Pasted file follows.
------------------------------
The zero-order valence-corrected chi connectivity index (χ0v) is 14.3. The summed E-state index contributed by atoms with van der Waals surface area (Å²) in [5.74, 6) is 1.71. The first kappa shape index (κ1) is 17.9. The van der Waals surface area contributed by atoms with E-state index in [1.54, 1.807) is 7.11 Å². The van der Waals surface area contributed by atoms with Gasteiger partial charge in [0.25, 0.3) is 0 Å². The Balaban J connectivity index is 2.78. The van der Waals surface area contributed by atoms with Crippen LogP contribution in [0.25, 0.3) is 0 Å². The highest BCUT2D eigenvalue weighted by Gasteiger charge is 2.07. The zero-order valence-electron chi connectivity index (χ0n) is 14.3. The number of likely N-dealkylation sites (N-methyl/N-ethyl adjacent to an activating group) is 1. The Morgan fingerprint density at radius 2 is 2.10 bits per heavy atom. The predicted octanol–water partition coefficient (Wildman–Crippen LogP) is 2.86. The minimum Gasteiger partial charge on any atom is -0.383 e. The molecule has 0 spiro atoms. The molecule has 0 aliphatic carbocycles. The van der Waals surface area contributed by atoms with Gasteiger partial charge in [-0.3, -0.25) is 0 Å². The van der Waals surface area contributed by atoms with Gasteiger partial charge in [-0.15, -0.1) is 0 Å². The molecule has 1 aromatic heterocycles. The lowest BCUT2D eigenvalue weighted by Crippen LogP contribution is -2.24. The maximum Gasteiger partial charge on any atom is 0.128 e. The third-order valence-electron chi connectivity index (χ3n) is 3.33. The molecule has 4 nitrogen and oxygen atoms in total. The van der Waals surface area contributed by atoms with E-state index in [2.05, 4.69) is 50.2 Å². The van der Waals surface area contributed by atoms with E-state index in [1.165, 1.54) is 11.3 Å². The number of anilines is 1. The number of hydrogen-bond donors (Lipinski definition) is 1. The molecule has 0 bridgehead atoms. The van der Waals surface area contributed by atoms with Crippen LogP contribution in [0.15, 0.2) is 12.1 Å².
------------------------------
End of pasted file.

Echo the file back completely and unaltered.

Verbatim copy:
The zero-order valence-corrected chi connectivity index (χ0v) is 14.3. The summed E-state index contributed by atoms with van der Waals surface area (Å²) in [5.74, 6) is 1.71. The first kappa shape index (κ1) is 17.9. The van der Waals surface area contributed by atoms with E-state index in [1.54, 1.807) is 7.11 Å². The van der Waals surface area contributed by atoms with Gasteiger partial charge in [0.25, 0.3) is 0 Å². The Balaban J connectivity index is 2.78. The van der Waals surface area contributed by atoms with Crippen LogP contribution in [0.25, 0.3) is 0 Å². The highest BCUT2D eigenvalue weighted by Gasteiger charge is 2.07. The zero-order valence-electron chi connectivity index (χ0n) is 14.3. The number of likely N-dealkylation sites (N-methyl/N-ethyl adjacent to an activating group) is 1. The Morgan fingerprint density at radius 2 is 2.10 bits per heavy atom. The predicted octanol–water partition coefficient (Wildman–Crippen LogP) is 2.86. The minimum Gasteiger partial charge on any atom is -0.383 e. The molecule has 0 spiro atoms. The molecule has 0 aliphatic carbocycles. The van der Waals surface area contributed by atoms with Gasteiger partial charge in [-0.3, -0.25) is 0 Å². The van der Waals surface area contributed by atoms with Gasteiger partial charge in [-0.15, -0.1) is 0 Å². The molecule has 1 aromatic heterocycles. The lowest BCUT2D eigenvalue weighted by Crippen LogP contribution is -2.24. The maximum Gasteiger partial charge on any atom is 0.128 e. The third-order valence-electron chi connectivity index (χ3n) is 3.33. The molecule has 4 nitrogen and oxygen atoms in total. The van der Waals surface area contributed by atoms with E-state index in [2.05, 4.69) is 50.2 Å². The van der Waals surface area contributed by atoms with E-state index in [1.165, 1.54) is 11.3 Å². The number of anilines is 1. The number of hydrogen-bond donors (Lipinski definition) is 1. The molecule has 0 bridgehead atoms. The van der Waals surface area contributed by atoms with Crippen LogP contribution in [0.15, 0.2) is 12.1 Å².